Radiotherapy and cryotherapy in combination with surgery offer good results in treatment of resistant keloids but their use for routine cases is tempered due to adverse effects in case of cryotherapy and potential risk of malignancy in case of radiotherapy. [46]

Emerging treatment modalities include topical anti TGF beta 1 and 2 antibodies, TGF beta 3 application, topical COX 2 inhibitors, angiotensin-converting enzyme inhibitors, minocycline, and gene therapy. [46]

 » Dermabrasion for Scar Revision Top

Dermabrasion dates back to 1500 BC when sandstone was used in Egypt to revise scars. [47] Modern dermabrasion is performed using a power source, hand piece, cord and a diamond fraise or a wire brush. Manual dermabrasion can be performed using sterilized sandpaper. Dermabrasion removes the epidermis and superficial dermis. It causes reorientation of collagen fibers parallel to the lines of wound tension, which may account for some of the scar contour smoothing effects noted after the procedure. [48]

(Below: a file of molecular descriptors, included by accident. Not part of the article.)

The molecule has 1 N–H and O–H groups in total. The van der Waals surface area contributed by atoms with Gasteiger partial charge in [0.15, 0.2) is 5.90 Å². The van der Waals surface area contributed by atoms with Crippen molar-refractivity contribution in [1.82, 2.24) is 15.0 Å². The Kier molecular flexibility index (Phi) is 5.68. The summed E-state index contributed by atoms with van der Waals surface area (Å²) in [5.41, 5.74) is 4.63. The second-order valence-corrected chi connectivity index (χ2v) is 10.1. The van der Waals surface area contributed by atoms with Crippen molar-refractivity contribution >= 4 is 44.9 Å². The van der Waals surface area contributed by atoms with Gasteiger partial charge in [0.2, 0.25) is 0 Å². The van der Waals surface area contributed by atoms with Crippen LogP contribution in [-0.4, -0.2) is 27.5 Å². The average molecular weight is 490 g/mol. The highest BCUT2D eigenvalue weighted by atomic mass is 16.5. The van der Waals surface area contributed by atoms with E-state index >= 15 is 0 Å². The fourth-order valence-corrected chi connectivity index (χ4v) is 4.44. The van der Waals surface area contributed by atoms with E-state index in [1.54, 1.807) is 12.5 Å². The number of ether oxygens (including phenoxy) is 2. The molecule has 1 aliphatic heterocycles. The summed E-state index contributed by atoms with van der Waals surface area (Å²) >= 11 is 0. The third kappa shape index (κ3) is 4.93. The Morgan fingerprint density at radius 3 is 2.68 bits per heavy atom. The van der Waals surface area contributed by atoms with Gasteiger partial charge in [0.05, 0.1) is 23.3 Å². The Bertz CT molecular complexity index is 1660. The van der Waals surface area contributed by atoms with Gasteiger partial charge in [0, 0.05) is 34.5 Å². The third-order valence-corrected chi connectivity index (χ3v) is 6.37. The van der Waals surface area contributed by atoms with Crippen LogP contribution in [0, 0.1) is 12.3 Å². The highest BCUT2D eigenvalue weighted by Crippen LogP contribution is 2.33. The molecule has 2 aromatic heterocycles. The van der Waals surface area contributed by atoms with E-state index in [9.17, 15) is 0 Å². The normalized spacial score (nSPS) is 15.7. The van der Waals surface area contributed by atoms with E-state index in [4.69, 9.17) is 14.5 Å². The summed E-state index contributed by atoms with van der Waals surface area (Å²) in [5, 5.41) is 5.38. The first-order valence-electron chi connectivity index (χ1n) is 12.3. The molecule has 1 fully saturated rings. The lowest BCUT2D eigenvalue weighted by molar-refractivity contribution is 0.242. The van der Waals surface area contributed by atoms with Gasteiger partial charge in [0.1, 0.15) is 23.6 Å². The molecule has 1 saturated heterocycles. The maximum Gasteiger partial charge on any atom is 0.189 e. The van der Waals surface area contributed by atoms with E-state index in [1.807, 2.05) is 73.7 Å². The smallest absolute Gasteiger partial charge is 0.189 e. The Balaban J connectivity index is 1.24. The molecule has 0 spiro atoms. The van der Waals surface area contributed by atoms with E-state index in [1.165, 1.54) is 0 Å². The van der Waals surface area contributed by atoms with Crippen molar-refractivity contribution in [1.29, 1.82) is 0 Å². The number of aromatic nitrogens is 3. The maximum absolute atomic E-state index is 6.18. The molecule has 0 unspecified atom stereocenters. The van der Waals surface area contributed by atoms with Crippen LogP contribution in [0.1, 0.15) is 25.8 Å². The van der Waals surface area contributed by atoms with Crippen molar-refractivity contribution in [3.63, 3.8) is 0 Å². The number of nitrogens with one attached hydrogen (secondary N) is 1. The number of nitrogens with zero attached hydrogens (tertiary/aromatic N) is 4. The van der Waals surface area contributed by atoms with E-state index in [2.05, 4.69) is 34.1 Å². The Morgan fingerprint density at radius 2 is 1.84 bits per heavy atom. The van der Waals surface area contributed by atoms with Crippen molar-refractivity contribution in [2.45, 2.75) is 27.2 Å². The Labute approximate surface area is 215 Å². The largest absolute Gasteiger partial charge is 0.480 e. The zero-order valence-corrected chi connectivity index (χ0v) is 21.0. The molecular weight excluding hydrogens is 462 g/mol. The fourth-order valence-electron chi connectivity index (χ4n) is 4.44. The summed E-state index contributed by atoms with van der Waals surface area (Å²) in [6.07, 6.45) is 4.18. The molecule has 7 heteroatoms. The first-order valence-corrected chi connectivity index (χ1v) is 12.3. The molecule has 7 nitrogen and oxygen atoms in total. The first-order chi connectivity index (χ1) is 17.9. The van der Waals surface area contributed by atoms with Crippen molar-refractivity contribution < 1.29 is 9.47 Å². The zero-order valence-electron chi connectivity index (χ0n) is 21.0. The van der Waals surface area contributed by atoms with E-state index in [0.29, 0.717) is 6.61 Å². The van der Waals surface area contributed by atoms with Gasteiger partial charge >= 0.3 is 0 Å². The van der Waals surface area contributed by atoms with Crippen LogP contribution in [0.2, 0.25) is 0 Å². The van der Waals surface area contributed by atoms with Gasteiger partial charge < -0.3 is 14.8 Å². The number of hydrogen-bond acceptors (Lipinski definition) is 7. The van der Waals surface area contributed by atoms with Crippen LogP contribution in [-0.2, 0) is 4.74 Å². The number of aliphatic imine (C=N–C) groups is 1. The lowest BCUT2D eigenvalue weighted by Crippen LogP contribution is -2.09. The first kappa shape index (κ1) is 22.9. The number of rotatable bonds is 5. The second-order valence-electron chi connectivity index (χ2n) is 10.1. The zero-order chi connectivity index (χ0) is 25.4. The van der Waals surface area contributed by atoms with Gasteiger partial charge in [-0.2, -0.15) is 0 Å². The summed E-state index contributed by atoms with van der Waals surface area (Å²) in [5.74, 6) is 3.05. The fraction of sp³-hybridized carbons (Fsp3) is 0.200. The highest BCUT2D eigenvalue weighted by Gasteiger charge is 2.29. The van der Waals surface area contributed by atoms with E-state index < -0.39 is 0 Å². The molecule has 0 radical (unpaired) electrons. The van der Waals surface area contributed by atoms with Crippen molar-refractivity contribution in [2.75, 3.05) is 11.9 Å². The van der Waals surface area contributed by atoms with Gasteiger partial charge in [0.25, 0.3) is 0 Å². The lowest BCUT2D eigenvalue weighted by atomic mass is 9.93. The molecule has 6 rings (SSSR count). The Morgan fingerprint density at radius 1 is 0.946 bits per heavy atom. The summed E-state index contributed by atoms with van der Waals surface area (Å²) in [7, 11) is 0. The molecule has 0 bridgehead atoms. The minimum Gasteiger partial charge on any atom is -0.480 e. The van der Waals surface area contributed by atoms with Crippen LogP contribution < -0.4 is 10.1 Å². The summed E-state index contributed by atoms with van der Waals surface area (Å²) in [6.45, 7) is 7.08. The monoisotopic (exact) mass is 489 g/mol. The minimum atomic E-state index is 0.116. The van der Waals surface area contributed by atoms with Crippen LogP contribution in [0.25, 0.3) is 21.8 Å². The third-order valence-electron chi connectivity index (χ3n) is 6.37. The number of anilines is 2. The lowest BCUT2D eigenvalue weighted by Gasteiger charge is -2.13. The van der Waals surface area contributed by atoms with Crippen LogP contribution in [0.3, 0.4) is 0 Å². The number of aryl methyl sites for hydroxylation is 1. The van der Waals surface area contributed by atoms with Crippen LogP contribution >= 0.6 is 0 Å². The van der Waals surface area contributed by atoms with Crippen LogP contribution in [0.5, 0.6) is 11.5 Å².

Dermabrasion is ideally done between 6 and 12 weeks post-injury. The wound has adequate tensile strength at this stage and the collagen remodeling is still active. [49]

Pre op preparation

Isotretinoin (commonly used for acne treatment) should be stopped 6-12 months before dermabrasion to prevent hypertrophic scarring and keloid formation. Topical retinoic acid given 2 weeks prior to dermabrasion expedites re-epithelization and continued post-operatively prevents post-operative hyper pigmentation. [50],[51] History of tendency to hypertrophic scar and keloid formation should be ruled out.